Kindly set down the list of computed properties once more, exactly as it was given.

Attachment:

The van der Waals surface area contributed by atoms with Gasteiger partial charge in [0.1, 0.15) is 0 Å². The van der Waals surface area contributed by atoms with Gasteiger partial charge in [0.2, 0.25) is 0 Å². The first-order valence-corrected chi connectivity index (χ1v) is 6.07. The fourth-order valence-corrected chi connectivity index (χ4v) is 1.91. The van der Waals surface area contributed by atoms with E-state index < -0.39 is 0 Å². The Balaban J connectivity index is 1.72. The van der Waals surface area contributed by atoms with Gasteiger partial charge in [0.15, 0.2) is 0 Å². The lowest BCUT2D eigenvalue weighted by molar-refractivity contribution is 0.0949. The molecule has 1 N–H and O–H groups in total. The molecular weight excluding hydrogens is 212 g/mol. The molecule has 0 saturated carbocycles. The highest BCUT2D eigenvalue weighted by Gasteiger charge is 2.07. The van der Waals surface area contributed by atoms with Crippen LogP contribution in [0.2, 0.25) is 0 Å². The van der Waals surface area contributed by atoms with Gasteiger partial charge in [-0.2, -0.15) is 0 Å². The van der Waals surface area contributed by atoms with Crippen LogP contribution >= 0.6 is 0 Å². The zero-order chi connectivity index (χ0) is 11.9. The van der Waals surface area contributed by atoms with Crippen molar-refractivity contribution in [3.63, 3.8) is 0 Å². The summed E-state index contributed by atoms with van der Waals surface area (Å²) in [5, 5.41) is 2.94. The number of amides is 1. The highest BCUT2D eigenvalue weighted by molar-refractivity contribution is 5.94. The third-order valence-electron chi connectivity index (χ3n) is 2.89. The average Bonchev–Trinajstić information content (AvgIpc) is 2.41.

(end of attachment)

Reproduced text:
The van der Waals surface area contributed by atoms with Gasteiger partial charge in [0.1, 0.15) is 0 Å². The van der Waals surface area contributed by atoms with Gasteiger partial charge in [0.2, 0.25) is 0 Å². The first-order valence-corrected chi connectivity index (χ1v) is 6.07. The fourth-order valence-corrected chi connectivity index (χ4v) is 1.91. The van der Waals surface area contributed by atoms with E-state index < -0.39 is 0 Å². The Balaban J connectivity index is 1.72. The van der Waals surface area contributed by atoms with Gasteiger partial charge in [0.15, 0.2) is 0 Å². The lowest BCUT2D eigenvalue weighted by molar-refractivity contribution is 0.0949. The molecule has 1 N–H and O–H groups in total. The molecular weight excluding hydrogens is 212 g/mol. The molecule has 0 saturated carbocycles. The highest BCUT2D eigenvalue weighted by Gasteiger charge is 2.07. The van der Waals surface area contributed by atoms with Crippen LogP contribution in [0.2, 0.25) is 0 Å². The van der Waals surface area contributed by atoms with Gasteiger partial charge in [-0.2, -0.15) is 0 Å². The van der Waals surface area contributed by atoms with Crippen LogP contribution >= 0.6 is 0 Å². The zero-order chi connectivity index (χ0) is 11.9. The van der Waals surface area contributed by atoms with Crippen molar-refractivity contribution in [3.63, 3.8) is 0 Å². The summed E-state index contributed by atoms with van der Waals surface area (Å²) in [5, 5.41) is 2.94. The number of amides is 1. The highest BCUT2D eigenvalue weighted by molar-refractivity contribution is 5.94. The third-order valence-electron chi connectivity index (χ3n) is 2.89. The average Bonchev–Trinajstić information content (AvgIpc) is 2.41.